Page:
By Barb Arland-Fye
Religious leaders from 13 different faith traditions representing 39 congregations and other organizations in Iowa have signed a statement drawing attention to climate change as a moral and ethical issue. Signing on behalf of their members in the Davenport Diocese were Bishop Martin Amos, bishop of the diocese; Sister Mary Rehmann, president of the Congregation of the Humility of Mary in Davenport; and Sister Jan Cebula, OSF, president of the Sisters of St. Francis in Clinton.
Iowa Interfaith Power & Light drafted and circulated the statement in advance of Earth Day, which is Sunday, April 22, and commemorates the 42nd anniversary of the national environmental movement.
“Climate change is one of the most pressing challenges facing our world today, and as religious leaders representing diverse faith traditions we are called to re-affirm our commitment to be responsible stewards of Earth’s resources and to act in love toward our neighbors both locally and globally,” the statement begins.
“Scientists, including those representing 20 Iowa colleges and universities who recently released a statement, have warned us that changes in global climate patterns are bringing more extreme weather events to Iowa, the United States and our world. These events include droughts, extreme temperatures, floods, storm surges, and wildfires. These changes threaten our environment, our health and safety, our economy, our agriculture and our security. They also raise fundamental questions of justice and fairness, as those who are least able to adapt to climate change and who contribute least to the problem are likely to suffer the worst consequences.”
The statement calls for people in their faith communities, homes and businesses to take action to limit global climate change and prepare for climate impacts that are unavoidable by reducing energy usage in homes and vehicles and by using renewable energy sources. The statement calls for leadership at the local, state and national level to form polices and strategies to address responsible energy use and to act in the interest of the common good.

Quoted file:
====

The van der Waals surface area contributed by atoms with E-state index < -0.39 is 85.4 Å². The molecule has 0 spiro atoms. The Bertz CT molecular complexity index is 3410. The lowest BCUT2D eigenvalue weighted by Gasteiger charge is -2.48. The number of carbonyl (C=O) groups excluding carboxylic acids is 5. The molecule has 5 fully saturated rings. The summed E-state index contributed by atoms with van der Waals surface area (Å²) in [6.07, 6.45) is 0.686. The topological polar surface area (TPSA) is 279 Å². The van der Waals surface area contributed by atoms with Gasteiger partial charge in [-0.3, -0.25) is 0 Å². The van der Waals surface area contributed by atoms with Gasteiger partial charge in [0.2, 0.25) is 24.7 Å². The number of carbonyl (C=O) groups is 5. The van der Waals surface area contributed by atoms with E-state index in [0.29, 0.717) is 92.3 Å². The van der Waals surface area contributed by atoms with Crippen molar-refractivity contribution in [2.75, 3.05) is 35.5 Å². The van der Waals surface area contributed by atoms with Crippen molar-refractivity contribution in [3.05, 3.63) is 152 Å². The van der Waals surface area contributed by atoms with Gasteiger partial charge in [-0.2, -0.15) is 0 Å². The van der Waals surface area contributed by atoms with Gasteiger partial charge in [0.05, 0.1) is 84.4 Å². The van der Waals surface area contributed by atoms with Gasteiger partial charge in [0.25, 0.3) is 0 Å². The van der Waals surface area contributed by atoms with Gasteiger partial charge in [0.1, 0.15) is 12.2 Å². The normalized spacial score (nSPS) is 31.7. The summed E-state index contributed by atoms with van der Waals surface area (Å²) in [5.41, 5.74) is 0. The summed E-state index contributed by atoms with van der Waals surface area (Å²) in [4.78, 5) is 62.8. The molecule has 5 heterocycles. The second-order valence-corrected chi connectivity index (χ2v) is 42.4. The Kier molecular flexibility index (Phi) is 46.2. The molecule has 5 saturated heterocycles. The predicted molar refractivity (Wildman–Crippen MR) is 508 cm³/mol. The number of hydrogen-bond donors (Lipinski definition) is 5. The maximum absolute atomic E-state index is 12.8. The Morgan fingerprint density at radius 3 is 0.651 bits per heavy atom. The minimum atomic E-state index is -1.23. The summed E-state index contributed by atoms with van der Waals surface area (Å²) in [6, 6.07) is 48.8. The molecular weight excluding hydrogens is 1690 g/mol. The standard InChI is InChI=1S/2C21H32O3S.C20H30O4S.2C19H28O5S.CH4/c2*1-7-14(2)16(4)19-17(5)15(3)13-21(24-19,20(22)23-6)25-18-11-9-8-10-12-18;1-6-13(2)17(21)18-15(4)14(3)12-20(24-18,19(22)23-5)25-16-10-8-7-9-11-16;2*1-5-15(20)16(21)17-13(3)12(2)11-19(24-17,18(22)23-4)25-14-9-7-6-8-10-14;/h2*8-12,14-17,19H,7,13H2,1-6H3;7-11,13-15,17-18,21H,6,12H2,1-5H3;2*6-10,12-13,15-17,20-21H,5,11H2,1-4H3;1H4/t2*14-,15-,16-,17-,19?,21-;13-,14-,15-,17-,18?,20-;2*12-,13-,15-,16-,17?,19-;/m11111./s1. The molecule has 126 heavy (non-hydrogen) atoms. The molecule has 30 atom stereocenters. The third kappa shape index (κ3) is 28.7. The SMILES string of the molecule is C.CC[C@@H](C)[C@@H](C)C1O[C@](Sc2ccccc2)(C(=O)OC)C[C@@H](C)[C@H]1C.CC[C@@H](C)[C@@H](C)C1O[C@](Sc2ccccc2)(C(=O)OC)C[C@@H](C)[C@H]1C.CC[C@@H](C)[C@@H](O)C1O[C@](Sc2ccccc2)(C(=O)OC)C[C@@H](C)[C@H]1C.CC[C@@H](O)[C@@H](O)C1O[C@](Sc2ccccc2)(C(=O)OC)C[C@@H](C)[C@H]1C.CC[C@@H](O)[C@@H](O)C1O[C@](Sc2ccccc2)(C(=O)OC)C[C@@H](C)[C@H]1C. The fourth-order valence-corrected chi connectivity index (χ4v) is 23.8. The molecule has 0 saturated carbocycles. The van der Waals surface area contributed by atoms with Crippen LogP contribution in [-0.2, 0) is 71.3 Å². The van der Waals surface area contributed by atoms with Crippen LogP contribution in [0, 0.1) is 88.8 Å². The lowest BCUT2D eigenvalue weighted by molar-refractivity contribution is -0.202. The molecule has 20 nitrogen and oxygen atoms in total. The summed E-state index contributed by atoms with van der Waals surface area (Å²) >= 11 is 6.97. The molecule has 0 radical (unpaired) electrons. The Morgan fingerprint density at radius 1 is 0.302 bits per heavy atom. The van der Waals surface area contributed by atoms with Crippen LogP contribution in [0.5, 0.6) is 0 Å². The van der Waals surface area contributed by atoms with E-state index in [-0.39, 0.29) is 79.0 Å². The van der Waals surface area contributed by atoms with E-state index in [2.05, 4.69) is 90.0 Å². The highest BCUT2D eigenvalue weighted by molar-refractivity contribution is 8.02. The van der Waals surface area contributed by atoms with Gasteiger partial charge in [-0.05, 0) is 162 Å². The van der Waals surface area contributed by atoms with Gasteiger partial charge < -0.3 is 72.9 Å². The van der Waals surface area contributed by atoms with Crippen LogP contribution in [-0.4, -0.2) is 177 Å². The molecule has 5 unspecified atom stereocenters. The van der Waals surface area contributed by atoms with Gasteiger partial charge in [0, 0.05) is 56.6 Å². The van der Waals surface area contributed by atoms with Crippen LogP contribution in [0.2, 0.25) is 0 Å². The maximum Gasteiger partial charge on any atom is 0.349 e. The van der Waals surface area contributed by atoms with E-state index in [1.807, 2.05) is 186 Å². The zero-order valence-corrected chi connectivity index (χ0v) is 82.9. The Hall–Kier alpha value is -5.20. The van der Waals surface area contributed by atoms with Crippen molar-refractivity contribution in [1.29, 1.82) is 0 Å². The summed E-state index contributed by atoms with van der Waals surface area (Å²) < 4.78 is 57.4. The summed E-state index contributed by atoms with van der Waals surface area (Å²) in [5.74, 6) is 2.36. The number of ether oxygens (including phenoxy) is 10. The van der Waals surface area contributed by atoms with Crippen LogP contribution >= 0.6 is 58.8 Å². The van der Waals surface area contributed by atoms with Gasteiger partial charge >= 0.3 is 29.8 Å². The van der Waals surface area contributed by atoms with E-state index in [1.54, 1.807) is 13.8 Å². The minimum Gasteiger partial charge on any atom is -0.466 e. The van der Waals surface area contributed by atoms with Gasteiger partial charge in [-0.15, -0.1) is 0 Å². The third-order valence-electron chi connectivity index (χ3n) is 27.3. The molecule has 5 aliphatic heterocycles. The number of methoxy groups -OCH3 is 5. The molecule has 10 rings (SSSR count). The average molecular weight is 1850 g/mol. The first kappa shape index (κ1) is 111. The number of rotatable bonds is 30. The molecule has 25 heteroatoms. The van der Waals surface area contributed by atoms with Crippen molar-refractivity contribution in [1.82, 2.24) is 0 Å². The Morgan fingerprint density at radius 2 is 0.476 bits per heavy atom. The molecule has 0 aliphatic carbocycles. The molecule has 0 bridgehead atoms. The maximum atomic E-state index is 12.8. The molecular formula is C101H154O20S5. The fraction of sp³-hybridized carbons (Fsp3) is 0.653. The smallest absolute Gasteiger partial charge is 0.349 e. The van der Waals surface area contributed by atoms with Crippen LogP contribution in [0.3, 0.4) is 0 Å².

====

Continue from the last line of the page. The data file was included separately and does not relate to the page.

In signing the statement, Sr. Rehmann of the Sisters of Humility notes: “We have signed onto the statement as a congregation; care of the earth is a fundamental part of our mission and humility is derived from the Latin word ‘humus’, meaning the earth, or the soil or ground.”
“We all need to be examining our lifestyles and seeing how we can live more in relationship with the earth,” observed Sr. Cebula of the Clinton Franciscans.
Also signing the statement was Bishop Richard Pates of the Des Moines Diocese. The diocese has been an organizational member of Iowa Interfaith Power & Light said its director, the
Rev. Susan Guy.
“This is an issue the Catholic Church has been speaking out on for some time,” added Rev. Guy, an ordained minister in the Christian Church, Disciples of Christ. “It follows Catholic Social Teaching.”
Pope Benedict XVI has expressed concerns about climate change and emphasized the need for good stewardship of the earth throughout his papacy. On Nov. 27, the day before an international conference on climate change, the Holy Father noted that the Church’s teaching on the environment follows the principle that men and women are collaborators with God and his creation. “In fact, it is by now evident that there is no good future for humanity or for the earth unless we educate everyone toward a style of life that is more responsible toward the created world,” he said in an article published by Catholic News Service.
Climate change “is an issue of justice in looking at how those who contribute the least to the issue are often impacted the most,” said the Rev. Guy. In addressing the issue, “We’re looking at this as an act of love toward our neighbors.”
Love of neighbor is a mandate across the spectrum of faith groups, and communities can work together in developing practical ideas for addressing energy conservation, she said. Iowa Interfaith Power & Light, for example, offers a program called “Cool Congregations” which visits faith groups throughout Iowa to teach them about lowering energy usage in their homes as an act of faith. It’s a hands-on program that shows participants the average amount of energy they’ll reduce by taking certain steps. “We test carbon footprints based on energy usage in their homes and then re-test after a year of following energy- saving measures.” Some faith groups are meeting regularly throughout the state to support one another and share ideas and learn more about what’s going on with climate change and energy usage, she said.
Iowa Interfaith Power & Light also advocates for energy efficiency, renewable energy and sustainable climate policy. Rev. Guy said she will take the religious leaders’ statement to meetings with congressmen in Washington, D.C., as well as state legislators in Des Moines.
“We ask people to speak out and let their legislators know they really care about these issues. I think our legislators need to feel supported when they make decisions, because sometimes the decisions are not popular. The issue has been politicized, so we’ve lost track of the core issue of stewardship of Earth.”